Explain why that, despite Scrooge's mean and miserable ways in A Christmas Carol, we never completely dislike him.

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Ashley Kannan eNotes educator| Certified Educator

Part of the reason that we don't completely dislike Scrooge is because of his universality.  There is a universal appeal to Scrooge.  The reader recognizes that Scrooge is uniquely human.  Scrooge sees the contingent and temporal as universal.  From the exposition, we recognize that Scrooge fails to realize that which is transcendent.  We know that there is something within him that has failed to be activated.  It is for this reason that we cannot completely repudiate him.  Scrooge has something within him that is locked away.  The reader recognizes the need for this to be unlocked.  In waiting for the key, in some form or another, the reader recognizes the frailty within Scrooge.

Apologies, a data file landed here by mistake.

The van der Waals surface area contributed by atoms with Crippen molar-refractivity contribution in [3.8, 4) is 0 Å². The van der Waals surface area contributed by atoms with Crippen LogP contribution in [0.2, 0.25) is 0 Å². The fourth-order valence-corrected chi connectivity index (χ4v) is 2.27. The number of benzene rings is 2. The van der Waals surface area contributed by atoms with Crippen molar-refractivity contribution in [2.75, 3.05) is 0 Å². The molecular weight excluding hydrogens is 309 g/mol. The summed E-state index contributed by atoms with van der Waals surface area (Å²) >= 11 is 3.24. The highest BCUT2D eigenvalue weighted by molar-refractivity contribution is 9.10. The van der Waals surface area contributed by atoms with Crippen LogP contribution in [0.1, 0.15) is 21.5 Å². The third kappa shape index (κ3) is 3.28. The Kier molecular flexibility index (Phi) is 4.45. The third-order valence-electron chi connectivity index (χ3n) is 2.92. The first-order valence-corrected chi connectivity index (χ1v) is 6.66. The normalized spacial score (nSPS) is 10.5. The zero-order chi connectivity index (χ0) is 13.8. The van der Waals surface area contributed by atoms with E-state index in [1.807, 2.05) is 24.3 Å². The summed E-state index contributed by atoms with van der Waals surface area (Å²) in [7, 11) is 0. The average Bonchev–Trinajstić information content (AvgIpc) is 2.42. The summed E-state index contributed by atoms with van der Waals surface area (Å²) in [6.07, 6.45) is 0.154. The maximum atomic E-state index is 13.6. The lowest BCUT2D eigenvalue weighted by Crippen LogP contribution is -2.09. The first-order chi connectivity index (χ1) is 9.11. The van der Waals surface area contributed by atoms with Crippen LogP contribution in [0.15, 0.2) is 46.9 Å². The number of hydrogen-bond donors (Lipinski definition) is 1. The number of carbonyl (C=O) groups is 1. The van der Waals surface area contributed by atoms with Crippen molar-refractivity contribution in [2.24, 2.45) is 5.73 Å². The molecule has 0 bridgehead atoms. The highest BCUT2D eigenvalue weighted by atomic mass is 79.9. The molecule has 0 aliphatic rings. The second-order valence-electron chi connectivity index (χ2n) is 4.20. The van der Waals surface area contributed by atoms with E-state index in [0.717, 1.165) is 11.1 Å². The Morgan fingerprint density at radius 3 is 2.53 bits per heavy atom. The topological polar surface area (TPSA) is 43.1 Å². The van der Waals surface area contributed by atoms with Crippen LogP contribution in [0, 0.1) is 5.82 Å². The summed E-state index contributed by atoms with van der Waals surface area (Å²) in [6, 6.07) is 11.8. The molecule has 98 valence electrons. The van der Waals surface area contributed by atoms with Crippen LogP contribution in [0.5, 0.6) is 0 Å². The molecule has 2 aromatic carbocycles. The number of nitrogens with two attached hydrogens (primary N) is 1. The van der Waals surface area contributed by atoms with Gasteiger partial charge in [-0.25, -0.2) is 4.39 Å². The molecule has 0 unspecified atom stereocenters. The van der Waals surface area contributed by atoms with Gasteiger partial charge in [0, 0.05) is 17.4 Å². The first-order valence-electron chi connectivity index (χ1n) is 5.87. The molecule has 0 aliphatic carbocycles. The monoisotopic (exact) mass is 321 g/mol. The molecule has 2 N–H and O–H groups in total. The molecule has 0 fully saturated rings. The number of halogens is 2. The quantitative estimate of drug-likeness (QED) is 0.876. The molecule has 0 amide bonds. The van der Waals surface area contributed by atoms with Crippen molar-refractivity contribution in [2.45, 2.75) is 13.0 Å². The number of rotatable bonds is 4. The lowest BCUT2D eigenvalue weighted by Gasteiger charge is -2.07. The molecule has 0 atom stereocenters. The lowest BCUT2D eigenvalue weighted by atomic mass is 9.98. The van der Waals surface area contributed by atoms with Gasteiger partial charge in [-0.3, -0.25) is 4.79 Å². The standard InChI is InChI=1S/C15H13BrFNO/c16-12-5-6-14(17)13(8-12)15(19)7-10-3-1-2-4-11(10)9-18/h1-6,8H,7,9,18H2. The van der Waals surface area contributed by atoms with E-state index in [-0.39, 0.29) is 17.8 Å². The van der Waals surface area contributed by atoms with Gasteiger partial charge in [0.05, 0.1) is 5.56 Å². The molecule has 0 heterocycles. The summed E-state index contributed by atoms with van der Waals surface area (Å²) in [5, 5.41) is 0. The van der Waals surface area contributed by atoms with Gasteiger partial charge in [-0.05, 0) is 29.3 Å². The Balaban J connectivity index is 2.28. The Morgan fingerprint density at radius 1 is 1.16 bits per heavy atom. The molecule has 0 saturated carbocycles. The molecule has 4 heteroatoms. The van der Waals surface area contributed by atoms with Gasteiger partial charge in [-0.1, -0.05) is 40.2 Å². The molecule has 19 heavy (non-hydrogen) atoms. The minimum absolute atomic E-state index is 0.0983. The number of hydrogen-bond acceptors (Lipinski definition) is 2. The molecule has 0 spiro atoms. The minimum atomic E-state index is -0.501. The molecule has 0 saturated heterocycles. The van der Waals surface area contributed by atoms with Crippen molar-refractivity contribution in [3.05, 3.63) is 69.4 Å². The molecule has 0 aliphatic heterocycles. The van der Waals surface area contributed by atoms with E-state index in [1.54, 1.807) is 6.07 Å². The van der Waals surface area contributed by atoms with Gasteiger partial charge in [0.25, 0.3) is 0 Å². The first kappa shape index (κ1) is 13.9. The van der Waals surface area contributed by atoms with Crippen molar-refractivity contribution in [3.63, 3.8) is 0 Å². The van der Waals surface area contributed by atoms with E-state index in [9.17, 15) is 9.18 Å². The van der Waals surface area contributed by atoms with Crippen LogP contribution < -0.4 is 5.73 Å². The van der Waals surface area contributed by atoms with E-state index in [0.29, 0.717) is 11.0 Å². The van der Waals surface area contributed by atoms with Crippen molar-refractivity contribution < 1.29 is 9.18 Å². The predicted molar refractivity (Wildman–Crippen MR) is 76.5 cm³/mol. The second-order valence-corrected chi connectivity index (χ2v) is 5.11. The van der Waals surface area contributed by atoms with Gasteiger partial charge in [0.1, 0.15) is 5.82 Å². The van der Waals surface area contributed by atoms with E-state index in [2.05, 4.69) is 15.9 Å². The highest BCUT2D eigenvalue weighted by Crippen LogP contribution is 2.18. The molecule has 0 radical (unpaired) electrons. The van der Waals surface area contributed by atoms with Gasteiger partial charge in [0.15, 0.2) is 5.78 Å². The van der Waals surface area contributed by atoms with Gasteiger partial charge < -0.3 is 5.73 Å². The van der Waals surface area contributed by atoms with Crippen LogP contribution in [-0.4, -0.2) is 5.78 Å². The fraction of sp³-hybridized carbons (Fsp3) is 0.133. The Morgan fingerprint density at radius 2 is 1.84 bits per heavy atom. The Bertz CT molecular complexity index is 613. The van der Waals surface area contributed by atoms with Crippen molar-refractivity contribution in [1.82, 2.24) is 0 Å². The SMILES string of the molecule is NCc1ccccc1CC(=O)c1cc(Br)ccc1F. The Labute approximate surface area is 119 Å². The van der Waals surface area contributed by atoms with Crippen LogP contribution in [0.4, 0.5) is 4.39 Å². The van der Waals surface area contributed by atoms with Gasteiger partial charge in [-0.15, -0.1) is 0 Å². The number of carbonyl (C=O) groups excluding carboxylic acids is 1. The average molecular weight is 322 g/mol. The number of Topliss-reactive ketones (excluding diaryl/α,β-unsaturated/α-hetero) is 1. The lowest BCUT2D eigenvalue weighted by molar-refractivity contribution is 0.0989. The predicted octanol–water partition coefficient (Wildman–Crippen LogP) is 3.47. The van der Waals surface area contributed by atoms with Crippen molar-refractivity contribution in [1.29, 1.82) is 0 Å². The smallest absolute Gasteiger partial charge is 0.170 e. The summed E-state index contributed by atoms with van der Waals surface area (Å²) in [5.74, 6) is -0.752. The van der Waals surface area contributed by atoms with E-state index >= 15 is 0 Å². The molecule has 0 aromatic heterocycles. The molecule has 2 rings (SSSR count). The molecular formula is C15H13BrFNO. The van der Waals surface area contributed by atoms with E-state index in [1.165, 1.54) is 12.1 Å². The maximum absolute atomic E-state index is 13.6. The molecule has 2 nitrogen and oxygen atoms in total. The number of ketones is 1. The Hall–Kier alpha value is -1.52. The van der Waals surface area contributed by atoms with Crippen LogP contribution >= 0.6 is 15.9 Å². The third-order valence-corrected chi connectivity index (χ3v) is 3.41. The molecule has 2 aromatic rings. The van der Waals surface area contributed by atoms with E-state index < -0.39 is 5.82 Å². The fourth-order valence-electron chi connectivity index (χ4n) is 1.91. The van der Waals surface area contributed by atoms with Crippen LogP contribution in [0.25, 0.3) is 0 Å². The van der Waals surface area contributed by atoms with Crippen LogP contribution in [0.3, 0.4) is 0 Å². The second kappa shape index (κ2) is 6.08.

Part of this resides in the fact that Scrooge does not do anything in the name of money that is permanent.  Scrooge rejects people, is curt with them, but he does not engage in any act like savoring emotional cruelty, or physical acts of brutality that makes him completely irredeemable.  Scrooge acts in a way that is not entirely desirable, but he does not do anything that truly offends our sensibilities to a point where we cannot see change being evident.  It is because of this despite Scrooge's mean and miserable ways that we never completely dislike him.